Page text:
Some adults see their mothers and fathers as still influencing their own health—but in very different ways, according to a new study.
In interviews with 45 married couples, researchers found that mothers influenced their adult children’s health in the same way they had through life—by being there when they’re needed to help their child get through a health crisis.
But when it comes to dads—well, they’re most helpful by showing their adult children what not to do to stay healthy.
“Adults in our study sometimes talked about how they were affected by their fathers having really poor health behaviors, like smoking or heavy drinking,” said Alexandra Kissling, lead author of the study and a doctoral student in sociology at The Ohio State University.
“They really wanted to make sure they didn’t make the same mistakes.”
Kissling conducted the study with Corinne Reczek, professor of sociology at Ohio State. Their results were published online recently in the Journal of Family Issues and will appear in a future print edition.
The researchers did in-depth interviews with 90 adults (comprising 45 married couples) who were between 40 and 60 years old. The sample included 30 gay men, 30 lesbian women and 30 heterosexual men and women, all who were legally married residents of Massachusetts.
Because few studies have examined parental influence on the health of adult children, the researchers decided to do in-depth interviews to determine what issues were most important to them, Kissling said.
“This allows the participants to drive the conversation so that they can tell us what is most relevant and important to them,” she said.
The researchers asked participants not only how their own parents affected their health, but also about the influence of their in-laws.
Overall, many participants did not perceive parents and in-laws as having an impact on their health, either positively or negatively, Kissling said. Those who didn’t see an effect generally said they set boundaries with parents and in-laws and that the marital relationship was the one that really mattered to them in terms of health.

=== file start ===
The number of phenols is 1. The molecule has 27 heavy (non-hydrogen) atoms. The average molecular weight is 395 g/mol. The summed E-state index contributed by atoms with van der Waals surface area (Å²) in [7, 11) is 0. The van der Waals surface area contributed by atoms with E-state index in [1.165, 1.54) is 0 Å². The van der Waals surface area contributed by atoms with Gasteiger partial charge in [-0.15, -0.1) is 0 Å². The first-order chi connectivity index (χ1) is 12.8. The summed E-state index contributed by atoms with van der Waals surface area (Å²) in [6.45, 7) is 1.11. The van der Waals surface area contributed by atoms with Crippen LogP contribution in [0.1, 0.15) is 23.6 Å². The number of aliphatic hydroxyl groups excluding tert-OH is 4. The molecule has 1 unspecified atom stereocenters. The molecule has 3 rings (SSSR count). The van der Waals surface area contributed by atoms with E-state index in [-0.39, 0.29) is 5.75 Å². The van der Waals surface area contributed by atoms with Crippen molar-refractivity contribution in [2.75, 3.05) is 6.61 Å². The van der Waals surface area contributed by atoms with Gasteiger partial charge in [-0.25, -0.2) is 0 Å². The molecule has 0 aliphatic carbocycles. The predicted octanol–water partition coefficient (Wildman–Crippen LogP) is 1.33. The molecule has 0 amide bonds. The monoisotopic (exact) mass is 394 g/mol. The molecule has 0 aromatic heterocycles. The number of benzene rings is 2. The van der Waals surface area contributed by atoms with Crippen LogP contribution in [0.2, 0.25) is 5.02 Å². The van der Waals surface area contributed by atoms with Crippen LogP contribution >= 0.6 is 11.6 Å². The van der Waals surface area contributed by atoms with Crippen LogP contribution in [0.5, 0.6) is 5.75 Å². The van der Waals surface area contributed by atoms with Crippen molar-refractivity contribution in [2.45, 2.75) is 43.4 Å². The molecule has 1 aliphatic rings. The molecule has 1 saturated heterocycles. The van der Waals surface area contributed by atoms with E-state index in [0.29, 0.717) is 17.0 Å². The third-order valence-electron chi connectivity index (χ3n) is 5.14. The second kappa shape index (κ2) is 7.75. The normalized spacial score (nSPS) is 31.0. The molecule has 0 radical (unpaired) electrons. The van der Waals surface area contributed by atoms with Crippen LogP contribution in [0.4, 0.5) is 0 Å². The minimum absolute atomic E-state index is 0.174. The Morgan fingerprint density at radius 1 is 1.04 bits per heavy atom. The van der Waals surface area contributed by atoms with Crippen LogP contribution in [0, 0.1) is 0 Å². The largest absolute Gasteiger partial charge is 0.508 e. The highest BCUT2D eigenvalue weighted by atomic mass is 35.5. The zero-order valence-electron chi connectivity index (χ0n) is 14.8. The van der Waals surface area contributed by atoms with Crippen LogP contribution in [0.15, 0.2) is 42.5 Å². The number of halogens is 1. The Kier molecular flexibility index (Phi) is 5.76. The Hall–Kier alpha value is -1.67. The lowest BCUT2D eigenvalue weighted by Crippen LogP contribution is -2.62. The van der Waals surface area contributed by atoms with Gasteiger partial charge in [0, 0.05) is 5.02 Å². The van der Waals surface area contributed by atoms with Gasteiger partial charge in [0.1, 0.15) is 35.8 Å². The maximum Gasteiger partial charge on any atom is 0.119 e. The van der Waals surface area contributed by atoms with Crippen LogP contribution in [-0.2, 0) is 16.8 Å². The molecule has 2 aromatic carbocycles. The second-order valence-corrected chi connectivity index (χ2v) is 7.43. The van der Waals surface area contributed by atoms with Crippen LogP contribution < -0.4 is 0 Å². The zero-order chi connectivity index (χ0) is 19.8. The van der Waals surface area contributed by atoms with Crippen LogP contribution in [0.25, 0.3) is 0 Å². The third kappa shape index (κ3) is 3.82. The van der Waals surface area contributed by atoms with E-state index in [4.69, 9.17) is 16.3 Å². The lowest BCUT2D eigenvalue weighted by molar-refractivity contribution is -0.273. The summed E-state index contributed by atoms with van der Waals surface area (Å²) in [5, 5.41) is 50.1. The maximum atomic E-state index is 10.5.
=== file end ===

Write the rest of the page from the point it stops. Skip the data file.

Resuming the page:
But, depending on the issue, between about one-quarter and slightly more than a third of the participants felt parents and in-laws did have an impact.
The researchers did not find important gender differences in how adult sons or daughters perceived the effects of mothers and fathers on their health.
Generally, adult children felt that mothers were a positive influence on their health, either by helping them when they were sick or by being counted on to be available if needed.
These results contribute to research on “intensive mothering,” which is the idea that mothers are responsible for their children’s welfare and consistently support them, Kissling said.
“That level of caring never stops, and mothers are there to help their child even as adults,” she said.
Mothers-in-law were also deemed helpful, but their influence comes through the person’s spouse.
“In our sample, it was unlikely that a person would call up their mother-in-law and ask for her to take care of them at home after surgery, for example,” she said.
“They would call their own mom. But their spouse would find that helpful, because they could continue to go to work knowing that things would be taken care of at home.”
As for fathers and fathers-in-law, the study found that a common response from participants was that dads were “cautionary tales” when it came to health.
For these participants, fathers were seen as negative examples—a finding that aligns with research that suggests men take more health risks and have worse health behaviors compared with women, according to Kissling.
“People discussed fathers’ and fathers-in-laws’ addiction to alcohol and drugs as negative health examples, which encouraged them to make healthier life choices during their adulthood,” she said.
Adults in the study who had to contend with their parents’ own health issues said that this negatively affected their health—particularly if they lived with their parents.
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